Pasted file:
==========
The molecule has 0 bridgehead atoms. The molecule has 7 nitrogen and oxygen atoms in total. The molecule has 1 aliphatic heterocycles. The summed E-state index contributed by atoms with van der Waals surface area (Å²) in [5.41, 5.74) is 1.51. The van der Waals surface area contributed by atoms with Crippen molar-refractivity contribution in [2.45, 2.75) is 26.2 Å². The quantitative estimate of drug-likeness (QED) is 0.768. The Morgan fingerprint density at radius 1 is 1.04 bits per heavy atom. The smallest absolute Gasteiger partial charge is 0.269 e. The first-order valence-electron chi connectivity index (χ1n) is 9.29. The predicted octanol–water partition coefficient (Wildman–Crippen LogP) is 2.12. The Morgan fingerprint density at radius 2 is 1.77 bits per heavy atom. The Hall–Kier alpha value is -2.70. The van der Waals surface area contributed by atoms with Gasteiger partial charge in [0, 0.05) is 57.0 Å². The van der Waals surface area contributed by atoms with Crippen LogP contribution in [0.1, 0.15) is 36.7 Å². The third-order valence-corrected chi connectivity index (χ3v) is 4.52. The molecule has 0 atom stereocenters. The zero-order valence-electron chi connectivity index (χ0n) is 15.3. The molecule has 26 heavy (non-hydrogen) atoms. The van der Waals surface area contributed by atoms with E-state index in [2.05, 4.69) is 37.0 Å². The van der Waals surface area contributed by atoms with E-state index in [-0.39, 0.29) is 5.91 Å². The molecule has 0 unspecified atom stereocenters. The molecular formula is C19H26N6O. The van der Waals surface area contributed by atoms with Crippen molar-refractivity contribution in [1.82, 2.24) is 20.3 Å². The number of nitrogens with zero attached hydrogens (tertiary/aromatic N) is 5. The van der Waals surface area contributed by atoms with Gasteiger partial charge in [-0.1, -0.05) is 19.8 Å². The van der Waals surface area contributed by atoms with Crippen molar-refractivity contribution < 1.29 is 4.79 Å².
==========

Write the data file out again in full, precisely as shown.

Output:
The molecule has 0 bridgehead atoms. The molecule has 7 nitrogen and oxygen atoms in total. The molecule has 1 aliphatic heterocycles. The summed E-state index contributed by atoms with van der Waals surface area (Å²) in [5.41, 5.74) is 1.51. The van der Waals surface area contributed by atoms with Crippen molar-refractivity contribution in [2.45, 2.75) is 26.2 Å². The quantitative estimate of drug-likeness (QED) is 0.768. The Morgan fingerprint density at radius 1 is 1.04 bits per heavy atom. The smallest absolute Gasteiger partial charge is 0.269 e. The first-order valence-electron chi connectivity index (χ1n) is 9.29. The predicted octanol–water partition coefficient (Wildman–Crippen LogP) is 2.12. The Morgan fingerprint density at radius 2 is 1.77 bits per heavy atom. The Hall–Kier alpha value is -2.70. The van der Waals surface area contributed by atoms with Gasteiger partial charge in [0, 0.05) is 57.0 Å². The van der Waals surface area contributed by atoms with Crippen LogP contribution in [0.1, 0.15) is 36.7 Å². The third-order valence-corrected chi connectivity index (χ3v) is 4.52. The molecule has 0 atom stereocenters. The zero-order valence-electron chi connectivity index (χ0n) is 15.3. The molecule has 26 heavy (non-hydrogen) atoms. The van der Waals surface area contributed by atoms with E-state index in [2.05, 4.69) is 37.0 Å². The van der Waals surface area contributed by atoms with E-state index in [-0.39, 0.29) is 5.91 Å². The molecule has 0 unspecified atom stereocenters. The molecular formula is C19H26N6O. The van der Waals surface area contributed by atoms with Crippen molar-refractivity contribution in [1.82, 2.24) is 20.3 Å². The number of nitrogens with zero attached hydrogens (tertiary/aromatic N) is 5. The van der Waals surface area contributed by atoms with Gasteiger partial charge in [-0.1, -0.05) is 19.8 Å². The van der Waals surface area contributed by atoms with Crippen molar-refractivity contribution < 1.29 is 4.79 Å².